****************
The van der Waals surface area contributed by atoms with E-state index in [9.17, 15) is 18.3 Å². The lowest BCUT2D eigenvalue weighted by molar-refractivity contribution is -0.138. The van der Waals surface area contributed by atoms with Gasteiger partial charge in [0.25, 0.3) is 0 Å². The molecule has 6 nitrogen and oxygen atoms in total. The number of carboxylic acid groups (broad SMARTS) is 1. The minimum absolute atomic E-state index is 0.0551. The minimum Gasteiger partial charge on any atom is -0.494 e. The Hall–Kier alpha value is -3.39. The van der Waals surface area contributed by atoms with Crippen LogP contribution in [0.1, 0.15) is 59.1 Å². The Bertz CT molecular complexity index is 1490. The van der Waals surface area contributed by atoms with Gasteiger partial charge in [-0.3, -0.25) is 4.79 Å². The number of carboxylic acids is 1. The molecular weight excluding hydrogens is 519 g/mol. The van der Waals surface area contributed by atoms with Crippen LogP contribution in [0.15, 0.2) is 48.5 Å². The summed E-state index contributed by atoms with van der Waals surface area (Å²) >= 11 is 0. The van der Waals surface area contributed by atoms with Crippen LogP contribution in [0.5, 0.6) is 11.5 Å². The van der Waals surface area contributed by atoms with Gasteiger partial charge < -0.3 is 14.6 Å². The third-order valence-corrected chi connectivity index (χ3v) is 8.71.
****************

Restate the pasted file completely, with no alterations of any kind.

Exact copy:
The van der Waals surface area contributed by atoms with E-state index in [9.17, 15) is 18.3 Å². The lowest BCUT2D eigenvalue weighted by molar-refractivity contribution is -0.138. The van der Waals surface area contributed by atoms with Gasteiger partial charge in [0.25, 0.3) is 0 Å². The molecule has 6 nitrogen and oxygen atoms in total. The number of carboxylic acid groups (broad SMARTS) is 1. The minimum absolute atomic E-state index is 0.0551. The minimum Gasteiger partial charge on any atom is -0.494 e. The Hall–Kier alpha value is -3.39. The van der Waals surface area contributed by atoms with Crippen LogP contribution in [0.1, 0.15) is 59.1 Å². The Bertz CT molecular complexity index is 1490. The van der Waals surface area contributed by atoms with Gasteiger partial charge in [-0.3, -0.25) is 4.79 Å². The number of carboxylic acids is 1. The molecular weight excluding hydrogens is 519 g/mol. The van der Waals surface area contributed by atoms with Crippen LogP contribution in [0.15, 0.2) is 48.5 Å². The summed E-state index contributed by atoms with van der Waals surface area (Å²) >= 11 is 0. The van der Waals surface area contributed by atoms with Crippen LogP contribution in [0.5, 0.6) is 11.5 Å². The van der Waals surface area contributed by atoms with Gasteiger partial charge < -0.3 is 14.6 Å². The third-order valence-corrected chi connectivity index (χ3v) is 8.71.